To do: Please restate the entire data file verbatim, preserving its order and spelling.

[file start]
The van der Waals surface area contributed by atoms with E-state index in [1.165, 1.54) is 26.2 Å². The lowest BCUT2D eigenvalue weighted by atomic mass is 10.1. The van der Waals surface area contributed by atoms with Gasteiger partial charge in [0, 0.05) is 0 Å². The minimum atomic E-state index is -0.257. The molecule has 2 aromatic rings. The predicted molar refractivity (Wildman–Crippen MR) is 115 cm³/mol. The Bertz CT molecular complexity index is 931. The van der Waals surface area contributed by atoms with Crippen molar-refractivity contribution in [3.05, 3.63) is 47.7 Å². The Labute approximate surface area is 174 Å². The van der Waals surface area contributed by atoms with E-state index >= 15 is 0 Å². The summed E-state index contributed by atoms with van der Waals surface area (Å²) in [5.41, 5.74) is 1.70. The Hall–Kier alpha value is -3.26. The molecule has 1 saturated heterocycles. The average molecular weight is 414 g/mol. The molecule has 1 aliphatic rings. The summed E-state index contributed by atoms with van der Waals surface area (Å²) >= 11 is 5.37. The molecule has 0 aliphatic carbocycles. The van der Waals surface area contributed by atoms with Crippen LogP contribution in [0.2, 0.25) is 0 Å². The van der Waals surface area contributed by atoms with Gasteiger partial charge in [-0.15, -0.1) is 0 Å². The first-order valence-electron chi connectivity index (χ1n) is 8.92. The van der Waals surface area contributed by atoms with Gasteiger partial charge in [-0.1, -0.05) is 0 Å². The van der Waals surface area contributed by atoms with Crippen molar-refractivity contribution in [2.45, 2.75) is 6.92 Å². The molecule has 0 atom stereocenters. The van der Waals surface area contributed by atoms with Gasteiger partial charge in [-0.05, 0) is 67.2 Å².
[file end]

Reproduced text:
The van der Waals surface area contributed by atoms with E-state index in [1.165, 1.54) is 26.2 Å². The lowest BCUT2D eigenvalue weighted by atomic mass is 10.1. The van der Waals surface area contributed by atoms with Gasteiger partial charge in [0, 0.05) is 0 Å². The minimum atomic E-state index is -0.257. The molecule has 2 aromatic rings. The predicted molar refractivity (Wildman–Crippen MR) is 115 cm³/mol. The Bertz CT molecular complexity index is 931. The van der Waals surface area contributed by atoms with Crippen molar-refractivity contribution in [3.05, 3.63) is 47.7 Å². The Labute approximate surface area is 174 Å². The van der Waals surface area contributed by atoms with E-state index >= 15 is 0 Å². The summed E-state index contributed by atoms with van der Waals surface area (Å²) in [5.41, 5.74) is 1.70. The Hall–Kier alpha value is -3.26. The molecule has 1 saturated heterocycles. The average molecular weight is 414 g/mol. The molecule has 1 aliphatic rings. The summed E-state index contributed by atoms with van der Waals surface area (Å²) >= 11 is 5.37. The molecule has 0 aliphatic carbocycles. The van der Waals surface area contributed by atoms with Crippen LogP contribution in [0.2, 0.25) is 0 Å². The van der Waals surface area contributed by atoms with Gasteiger partial charge in [-0.15, -0.1) is 0 Å². The first-order valence-electron chi connectivity index (χ1n) is 8.92. The van der Waals surface area contributed by atoms with Gasteiger partial charge in [-0.1, -0.05) is 0 Å². The van der Waals surface area contributed by atoms with Crippen molar-refractivity contribution in [2.45, 2.75) is 6.92 Å². The molecule has 0 atom stereocenters. The van der Waals surface area contributed by atoms with Gasteiger partial charge in [-0.05, 0) is 67.2 Å².